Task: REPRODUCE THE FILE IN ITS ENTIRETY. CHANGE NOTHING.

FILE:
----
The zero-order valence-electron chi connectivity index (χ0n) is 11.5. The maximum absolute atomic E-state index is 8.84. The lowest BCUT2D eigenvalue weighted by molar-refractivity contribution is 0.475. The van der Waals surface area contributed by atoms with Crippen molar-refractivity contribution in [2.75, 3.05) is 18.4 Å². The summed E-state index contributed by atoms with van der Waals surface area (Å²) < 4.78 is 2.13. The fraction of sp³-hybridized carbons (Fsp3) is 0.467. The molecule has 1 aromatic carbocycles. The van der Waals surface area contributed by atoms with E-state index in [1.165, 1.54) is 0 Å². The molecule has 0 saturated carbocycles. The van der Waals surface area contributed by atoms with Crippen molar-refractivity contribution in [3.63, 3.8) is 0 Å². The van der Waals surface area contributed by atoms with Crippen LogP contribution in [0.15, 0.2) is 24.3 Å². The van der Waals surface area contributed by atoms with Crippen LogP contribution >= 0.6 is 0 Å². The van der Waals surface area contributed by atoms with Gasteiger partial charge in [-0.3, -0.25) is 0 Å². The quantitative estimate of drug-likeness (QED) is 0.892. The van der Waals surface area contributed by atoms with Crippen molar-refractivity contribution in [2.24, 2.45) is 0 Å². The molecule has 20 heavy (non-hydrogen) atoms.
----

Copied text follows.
The zero-order valence-electron chi connectivity index (χ0n) is 11.5. The maximum absolute atomic E-state index is 8.84. The lowest BCUT2D eigenvalue weighted by molar-refractivity contribution is 0.475. The van der Waals surface area contributed by atoms with Crippen molar-refractivity contribution in [2.75, 3.05) is 18.4 Å². The summed E-state index contributed by atoms with van der Waals surface area (Å²) < 4.78 is 2.13. The fraction of sp³-hybridized carbons (Fsp3) is 0.467. The molecule has 1 aromatic carbocycles. The van der Waals surface area contributed by atoms with E-state index in [1.165, 1.54) is 0 Å². The molecule has 0 saturated carbocycles. The van der Waals surface area contributed by atoms with Crippen molar-refractivity contribution in [3.63, 3.8) is 0 Å². The van der Waals surface area contributed by atoms with Crippen LogP contribution in [0.15, 0.2) is 24.3 Å². The van der Waals surface area contributed by atoms with Crippen LogP contribution >= 0.6 is 0 Å². The van der Waals surface area contributed by atoms with Gasteiger partial charge in [-0.3, -0.25) is 0 Å². The quantitative estimate of drug-likeness (QED) is 0.892. The van der Waals surface area contributed by atoms with Crippen molar-refractivity contribution in [2.24, 2.45) is 0 Å². The molecule has 20 heavy (non-hydrogen) atoms.